But these people rarely have the time to take a series of country-specific plans and integrate these. More often than not, regional plans are a series of country-specific plans. Yet such an outlook is problematic. Terrorism, natural disasters, and other challenges-among them WMD threats, non-proliferation, space, information, and communications – have no borders. They require a regional response.
This situation is similar to the one faced by the U.S. military until just after World War II. Before then, each service’s regional structure reflected its parochial view of the world. Recognizing that the adverse impact on inter-service coordination outweighed the benefits to the services for their individual regional structures, the newly formed Joint Chiefs of Staff required all the services to adopt a single structure. Since 1946, a “unified command plan” for a single global regional structure has been in place.
The EU-27 are unlikely ever to shift towards a regional approach. The sociology – the norms and practices – of the diplomatic world militates against this. But this could be an area where the EEAS can add value. Instead of simply re-branding the EC delegations into EU embassies, it may be worth considering amalgamating these into a few large regional offices, led by a high-ranking diplomat and with a multi-country remit and budget. Such EU “hubs”, for example in Nairobi, Jakarta or Buenos Aires could bring together political, developmental and military activities. The EU has already made some headway, by appointing EUSRs, each with a regional remit i.e. the Great Lakes. But the post-Lisbon set-up could take this further.
Success in facing the challenges of the 21st Century requires all elements of national power, not just military. But to do so requires overcome the besetting sin of modern government – departmentalism. That is, the excessively strict division of work among departments with too little intercommunication and cooperation.
There were – and are – many arguments for the traditional model of government – of vertical functional departments, organised according to the service provided, over horizontal, cross-cutting units, organised according to clients. But the model has given rise to a series of intractable problems: stove-piping, duplication, and reactive and policy-making. While ‘departmentalism’ has plagued all policy areas, the problems of have perhaps been the greatest in the governments’ approach to conflict and post-conflict policy because these areas, much more than any other area of public policy, do not fit into neatly into departmental boundaries; they cut across all government departments.
Iintegrating the efforts of multiple agencies – foreign, development and defense ministries – has not proven successful. Most large EU countries find this exceedingly difficult to do while small states often do not have the resources. In Britain, there is evidence that despite the Public Service Agreements shared between MoD, DfiD and FCO, and numerous projects like the Provincial Reconstruction Teams in Basra and Helmand, actual collaboration in missions is limited. This should not be surprising.
In “Bureaucracy Does Its Thing,” Bob Komer, wrote how the U.S experienced similar problems in Vietnam. He pointed out that even though many in the individual bureaucracies knew what needed to be done, and even though there were high level policies in place articulating the right strategy, individual organizations reverted to the tasks they were designed to conduct. They optimized for success in their respective stovepipes, but this resulted in less-than-optimal outcomes for the overall endeavor.
Rather than replicate the stove-piped bureaucracy in the EU-27 – which has been the tendency with EU institutions hitherto – the EEAS is an opportunity to develop a model of government that avoids this departmentalism. This would mean creating cadres of staff who feel equally at home in several departmental areas. For example, all military officers who make it to 1*-level must have served in a non-defence department. Equally, senior civilians must to have worked in or with a defence ministry, the military or the intelligence community.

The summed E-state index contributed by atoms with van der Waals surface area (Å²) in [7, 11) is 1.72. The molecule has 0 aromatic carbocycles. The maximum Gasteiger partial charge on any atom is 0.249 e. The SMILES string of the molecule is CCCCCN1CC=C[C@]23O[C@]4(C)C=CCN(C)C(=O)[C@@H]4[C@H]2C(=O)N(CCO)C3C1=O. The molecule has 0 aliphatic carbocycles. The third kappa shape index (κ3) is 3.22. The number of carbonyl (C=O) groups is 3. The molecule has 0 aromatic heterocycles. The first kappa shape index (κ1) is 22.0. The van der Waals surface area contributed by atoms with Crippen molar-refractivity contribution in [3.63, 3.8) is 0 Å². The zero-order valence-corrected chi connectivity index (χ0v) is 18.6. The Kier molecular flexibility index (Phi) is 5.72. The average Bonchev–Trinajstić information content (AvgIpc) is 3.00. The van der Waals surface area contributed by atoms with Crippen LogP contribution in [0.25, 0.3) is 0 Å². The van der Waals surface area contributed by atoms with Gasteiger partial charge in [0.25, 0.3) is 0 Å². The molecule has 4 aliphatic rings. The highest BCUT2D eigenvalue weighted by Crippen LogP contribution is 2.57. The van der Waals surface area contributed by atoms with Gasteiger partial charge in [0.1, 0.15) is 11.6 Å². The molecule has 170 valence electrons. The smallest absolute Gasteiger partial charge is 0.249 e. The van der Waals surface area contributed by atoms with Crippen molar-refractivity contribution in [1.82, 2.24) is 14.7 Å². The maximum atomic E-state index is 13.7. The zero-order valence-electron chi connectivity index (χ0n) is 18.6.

Tied to this, a budget process must be established that supports inter-departmental goals. And rather than create units and positions like those of member states – for example Defence Attachés – the EEAS should establish the kind of organisations and posts that the EU-27 find difficult to set-up, e.g. in security sector reform. While Eu-27 may have a defence attaché in an embassy in one country, the EU “hub would have a security and justice sector Attaché, perhaps a senior police officer, who can engage in police, defence and judicial reform in way that his national counterparts cannot.
A number of recent studies, especially in the US, have called for new thinking in how to structure our foreign policy bureaucracies. The 9/11 Commission, for example, called for a “different way of organizing government” that recognizes the need for greater integration of effort in both the horizontal and vertical dimensions: horizontally across all departments and agencies; and vertically up-and-down all levels of decision-making and implementation i.e. not simply at the senior level, but down through middle management and out to the front-line. Concerns for how to address issues that involve more than one country – climate, migration, diseases, and terrorism – have received similar attention.
While the final shape and form of the EEAS may ultimately be determined through backroom-deals under the French Presidency in late 2008, the ratification of the Lisbon Treaty will provide an opportunity to develop a new type of foreign policy bureaucracy, which can help the EU-27 address the many cross-cutting, and cross-country challenges that their current organisational set-up are ill-equipped to handle.
No doubt the pressure will be on to keep the EEAS small and its development gradual. But a greater prize looms – which can help amplify EU27 policies without duplicating what Ministries of Foreign Affairs are currently doing. To reach it, bold thinking will be needed.
The European Council on Foreign Relations does not take collective positions. ECFR publications only represent the views of its individual authors.